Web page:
• Satya Ramamurthy, Partner |

Alvin Toffler, an American futurist, has called technology the great growling engine of change. That sentiment sits well with the growing excitement around autonomous vehicles (AVs). As the technology matures, and self-driving trucks roll through the mining fields in Australia, the future of mobility is here. But what does it mean for the labour market?

Trials throughout the Asia Pacific (ASPAC) region show promise, with some countries at the forefront of this revolution. Chinese tech companies, such as Baidu, are taking the lead. The company sits in the middle of an ecosystem of partnerships across the region with activities such as testing 40 vehicles with passengers in Beijing.1

Singapore has recently started testing driverless vehicles at an airbase.2 The city-state has expanded AV testing to cover all public roads in western Singapore and will serve three areas with driverless buses from 2022. In fact, Singapore topped KPMG’s third Autonomous Vehicles Readiness Index (AVRI) in 2020. The report outlines AV's progress in 30 countries and jurisdictions across 28 measures.

At KPMG, we believe that the transformational potential of AVs in ASPAC is immense (seven of the 30 countries and jurisdictions covered by the index are in Asia Pacific). AVs are an increasingly viable alternative to move people and goods around. How will the trajectory of AV adoption play out in the region?

Electric vehicles (EV) and AV adoption intersect

A lot of what we think will happen in the AV space will transition through the electric vehicle (EV) journey. Due to a growing focus on achieving emission targets, countries are focused on decarbonization in the transport sector, which accounted for one-fourth of global greenhouse gas emissions in 2019.3

The EV momentum is picking up in ASPAC, driven by governments and corporates alike. The technology is not perfect yet – the autonomy components for self-driving vehicles can drain car batteries, which can be problematic for long rides. Still, research shows that although the initial self-driving cars on the road may well be hybrids, electric battery-powered AVs are a real possibility.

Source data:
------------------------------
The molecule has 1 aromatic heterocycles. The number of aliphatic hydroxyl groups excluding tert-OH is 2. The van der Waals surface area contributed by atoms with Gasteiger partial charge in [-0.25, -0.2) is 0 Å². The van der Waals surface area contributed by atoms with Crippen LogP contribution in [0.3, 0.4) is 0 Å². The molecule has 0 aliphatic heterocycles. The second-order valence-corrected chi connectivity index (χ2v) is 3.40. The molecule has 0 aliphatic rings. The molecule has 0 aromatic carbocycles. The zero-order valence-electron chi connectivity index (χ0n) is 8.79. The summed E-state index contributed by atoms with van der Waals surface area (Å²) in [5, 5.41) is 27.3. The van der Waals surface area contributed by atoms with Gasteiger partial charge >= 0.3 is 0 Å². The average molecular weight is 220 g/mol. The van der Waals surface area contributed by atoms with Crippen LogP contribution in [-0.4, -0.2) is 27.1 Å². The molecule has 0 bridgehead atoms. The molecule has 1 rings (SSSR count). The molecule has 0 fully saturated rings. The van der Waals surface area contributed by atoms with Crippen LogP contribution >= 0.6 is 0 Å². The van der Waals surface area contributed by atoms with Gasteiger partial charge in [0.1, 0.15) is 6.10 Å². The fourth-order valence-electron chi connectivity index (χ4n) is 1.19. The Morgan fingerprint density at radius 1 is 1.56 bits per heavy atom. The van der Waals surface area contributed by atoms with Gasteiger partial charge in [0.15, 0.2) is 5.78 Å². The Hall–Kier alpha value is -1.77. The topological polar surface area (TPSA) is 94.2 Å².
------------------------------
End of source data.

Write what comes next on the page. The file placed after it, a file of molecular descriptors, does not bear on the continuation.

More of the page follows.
AV policy solutioning must have a local context

AV solutioning is about building a transport system – buses, delivery vehicles or warehouse vehicles – which can function within an ecosystem. Such solutioning will require partnerships between public and private sectors, and even among countries. But policies will need to be driven by the local context.

Ultimately, we believe the labor market dynamic will be key to adopt this alternative transportation mode quickly and smoothly. The question that policymakers should ask is, where do AVs fit in the employment landscape?

The workforce in some countries may be reluctant to take on jobs such as driving buses or trucks. Self-driving vehicles are a natural fit for such jobs in these economies. Or, there could be a shortfall of workers in a particular industry or region, and even workforce safety considerations. For instance, Australian mining companies are using various levels of AVs in mines to reduce risk and make mining safer. In this case, both labor shortages and safety standards play a role in the adoption of AVs.4

The ride-hailing industry is an example of where such challenges could play out. In many countries, the taxi industry is a vital employment provider. Resistance to any move that could result in drivers being replaced with self-driving cars is likely and will be an important future conundrum for transport policymakers.

Fundamentally, governments will have to consider the potential impact of AV-related policies on the labor market. Will there be a large pool of workers displaced? If so, then how can they be retrained? Therefore, careful long-term planning will be important to ensure that the journey to introducing AVs is smooth.

KPMG is tracking AV adoption across 30 countries. Read the full report.